‘White collar’ is no longer an adequate definition
When workers wore either overalls (often blue) or suits with white shirts, this was a meaningful definition. Today, however, white-collar jobs are still very often in service-based sectors, but there are a number of different billing methods. An architect with a bow-tie around his collar may be charged out very differently to a designer with a silk scarf around hers. Some may be charged by the hour. Others by the project. Or charges may depend on results.
We also need time-management solutions for a new workforce. A 2017 McKinsey report suggested that: “… major transitions lie ahead that could match or even exceed the scale of historical shifts out of agriculture and manufacturing. Our scenarios suggest that by 2030, 75 million to 375 million workers (3 to 14 percent of the global workforce) will need to switch occupational categories.” 6
Even today, white-collar workers aren’t just lawyers and accountants - they’re data analysts, digital transformation leaders, UX designers and a hundred and one other occupations, many of which will have different ways of working and billing.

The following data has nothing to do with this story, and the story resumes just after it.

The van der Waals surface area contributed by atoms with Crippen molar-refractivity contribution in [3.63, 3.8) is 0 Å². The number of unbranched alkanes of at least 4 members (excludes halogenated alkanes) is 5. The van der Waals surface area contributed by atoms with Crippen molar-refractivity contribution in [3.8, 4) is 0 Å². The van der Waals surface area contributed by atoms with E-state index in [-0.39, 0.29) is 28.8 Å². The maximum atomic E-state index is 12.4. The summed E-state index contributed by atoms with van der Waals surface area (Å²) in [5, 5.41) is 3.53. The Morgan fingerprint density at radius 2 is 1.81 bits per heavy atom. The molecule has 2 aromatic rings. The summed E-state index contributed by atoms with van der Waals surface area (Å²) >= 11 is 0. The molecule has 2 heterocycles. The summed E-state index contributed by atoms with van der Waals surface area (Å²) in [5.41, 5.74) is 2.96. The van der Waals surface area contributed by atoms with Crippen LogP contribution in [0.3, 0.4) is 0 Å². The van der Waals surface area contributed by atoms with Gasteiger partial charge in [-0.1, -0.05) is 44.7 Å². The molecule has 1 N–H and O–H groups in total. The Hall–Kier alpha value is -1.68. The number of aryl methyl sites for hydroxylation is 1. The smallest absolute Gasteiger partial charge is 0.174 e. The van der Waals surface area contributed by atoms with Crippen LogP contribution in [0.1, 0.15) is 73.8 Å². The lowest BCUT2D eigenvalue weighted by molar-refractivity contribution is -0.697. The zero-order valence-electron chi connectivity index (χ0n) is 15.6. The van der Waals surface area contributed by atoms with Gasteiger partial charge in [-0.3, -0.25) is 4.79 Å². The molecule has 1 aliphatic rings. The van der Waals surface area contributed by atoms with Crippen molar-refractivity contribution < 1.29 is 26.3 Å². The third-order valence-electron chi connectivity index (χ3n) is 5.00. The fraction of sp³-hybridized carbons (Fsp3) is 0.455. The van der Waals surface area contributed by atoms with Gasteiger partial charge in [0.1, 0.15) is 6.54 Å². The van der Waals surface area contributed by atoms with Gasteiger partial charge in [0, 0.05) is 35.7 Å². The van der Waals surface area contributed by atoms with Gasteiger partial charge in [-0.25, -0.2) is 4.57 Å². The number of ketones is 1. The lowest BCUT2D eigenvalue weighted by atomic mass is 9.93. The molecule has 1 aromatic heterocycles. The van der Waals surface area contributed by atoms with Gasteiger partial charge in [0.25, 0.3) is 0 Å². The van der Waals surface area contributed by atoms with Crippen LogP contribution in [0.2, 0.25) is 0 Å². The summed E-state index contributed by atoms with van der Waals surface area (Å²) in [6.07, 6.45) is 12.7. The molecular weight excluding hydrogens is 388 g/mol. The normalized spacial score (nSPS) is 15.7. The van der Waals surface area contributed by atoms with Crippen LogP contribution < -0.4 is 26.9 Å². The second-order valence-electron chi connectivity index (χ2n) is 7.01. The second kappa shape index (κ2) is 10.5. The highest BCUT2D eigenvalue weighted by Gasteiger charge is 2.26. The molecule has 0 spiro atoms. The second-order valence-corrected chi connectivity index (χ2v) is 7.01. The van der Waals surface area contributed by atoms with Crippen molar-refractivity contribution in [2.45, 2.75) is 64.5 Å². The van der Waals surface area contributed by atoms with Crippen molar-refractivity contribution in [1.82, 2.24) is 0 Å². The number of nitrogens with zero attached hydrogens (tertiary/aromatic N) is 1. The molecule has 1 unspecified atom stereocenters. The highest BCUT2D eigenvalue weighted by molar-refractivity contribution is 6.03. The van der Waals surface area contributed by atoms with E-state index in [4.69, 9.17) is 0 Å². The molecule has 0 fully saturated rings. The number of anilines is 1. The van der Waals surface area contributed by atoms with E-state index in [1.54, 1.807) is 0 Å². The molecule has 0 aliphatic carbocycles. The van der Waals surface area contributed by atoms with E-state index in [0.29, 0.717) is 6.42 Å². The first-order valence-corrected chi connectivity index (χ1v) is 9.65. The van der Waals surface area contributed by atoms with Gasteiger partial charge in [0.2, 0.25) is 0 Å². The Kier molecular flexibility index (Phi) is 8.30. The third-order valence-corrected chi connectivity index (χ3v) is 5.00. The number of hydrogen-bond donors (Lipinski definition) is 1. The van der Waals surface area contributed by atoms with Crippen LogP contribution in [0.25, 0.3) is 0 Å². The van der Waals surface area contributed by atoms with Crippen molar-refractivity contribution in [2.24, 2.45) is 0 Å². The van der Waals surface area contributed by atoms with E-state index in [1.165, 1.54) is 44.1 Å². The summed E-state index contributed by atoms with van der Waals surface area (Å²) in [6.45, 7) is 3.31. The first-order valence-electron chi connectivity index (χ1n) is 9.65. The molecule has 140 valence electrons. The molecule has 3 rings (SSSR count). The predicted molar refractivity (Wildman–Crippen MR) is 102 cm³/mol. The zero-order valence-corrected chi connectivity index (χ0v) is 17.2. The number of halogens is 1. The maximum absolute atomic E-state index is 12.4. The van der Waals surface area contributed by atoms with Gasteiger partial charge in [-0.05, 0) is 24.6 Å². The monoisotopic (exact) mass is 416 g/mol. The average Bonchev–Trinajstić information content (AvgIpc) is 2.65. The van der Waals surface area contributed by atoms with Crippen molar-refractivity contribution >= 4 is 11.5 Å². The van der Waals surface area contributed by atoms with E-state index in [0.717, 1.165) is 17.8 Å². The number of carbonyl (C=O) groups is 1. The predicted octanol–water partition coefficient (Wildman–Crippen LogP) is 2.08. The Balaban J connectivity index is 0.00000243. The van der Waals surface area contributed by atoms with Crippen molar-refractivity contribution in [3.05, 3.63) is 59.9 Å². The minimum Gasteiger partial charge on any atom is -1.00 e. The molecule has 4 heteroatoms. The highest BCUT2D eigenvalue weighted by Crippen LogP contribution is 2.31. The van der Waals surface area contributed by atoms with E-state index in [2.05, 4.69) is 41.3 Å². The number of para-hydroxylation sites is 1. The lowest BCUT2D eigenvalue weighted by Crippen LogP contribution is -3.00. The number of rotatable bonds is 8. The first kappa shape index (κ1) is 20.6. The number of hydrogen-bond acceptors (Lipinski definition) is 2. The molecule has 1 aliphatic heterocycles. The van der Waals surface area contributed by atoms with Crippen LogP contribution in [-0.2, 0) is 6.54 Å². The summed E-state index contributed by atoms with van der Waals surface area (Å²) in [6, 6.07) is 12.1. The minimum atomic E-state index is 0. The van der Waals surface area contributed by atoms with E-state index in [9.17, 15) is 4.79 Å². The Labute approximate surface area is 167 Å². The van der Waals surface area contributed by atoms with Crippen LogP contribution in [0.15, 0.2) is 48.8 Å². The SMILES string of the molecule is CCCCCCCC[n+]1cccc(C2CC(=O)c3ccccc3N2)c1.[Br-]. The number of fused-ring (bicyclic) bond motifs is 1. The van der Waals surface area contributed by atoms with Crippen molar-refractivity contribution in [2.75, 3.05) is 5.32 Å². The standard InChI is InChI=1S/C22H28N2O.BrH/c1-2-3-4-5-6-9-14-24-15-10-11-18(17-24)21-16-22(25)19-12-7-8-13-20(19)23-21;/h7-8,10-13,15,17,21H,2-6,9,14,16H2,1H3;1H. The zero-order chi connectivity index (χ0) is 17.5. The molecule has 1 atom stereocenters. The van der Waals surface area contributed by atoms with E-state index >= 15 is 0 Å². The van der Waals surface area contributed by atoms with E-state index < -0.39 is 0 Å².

There are time and attendance solutions suitable for organisations who embrace flexible working practices and there are options for all industries and all sectors. Finding a cloud-based solution will give you scalability and the flexibility to change to meet future needs. The right solution will help you ensure accurate client billing, keep a close eye on costs and minimise compliance risks.
Even if you just want a relatively simple ‘blue-collar’ time-recording system, it’s important to find one that employees find easy to use. Don’t just look at the features the solution offers - think about what your company needs. Spend a little time researching the various time and attendance services available and you’ll be rewarded with a system that fits your organisation and your budget.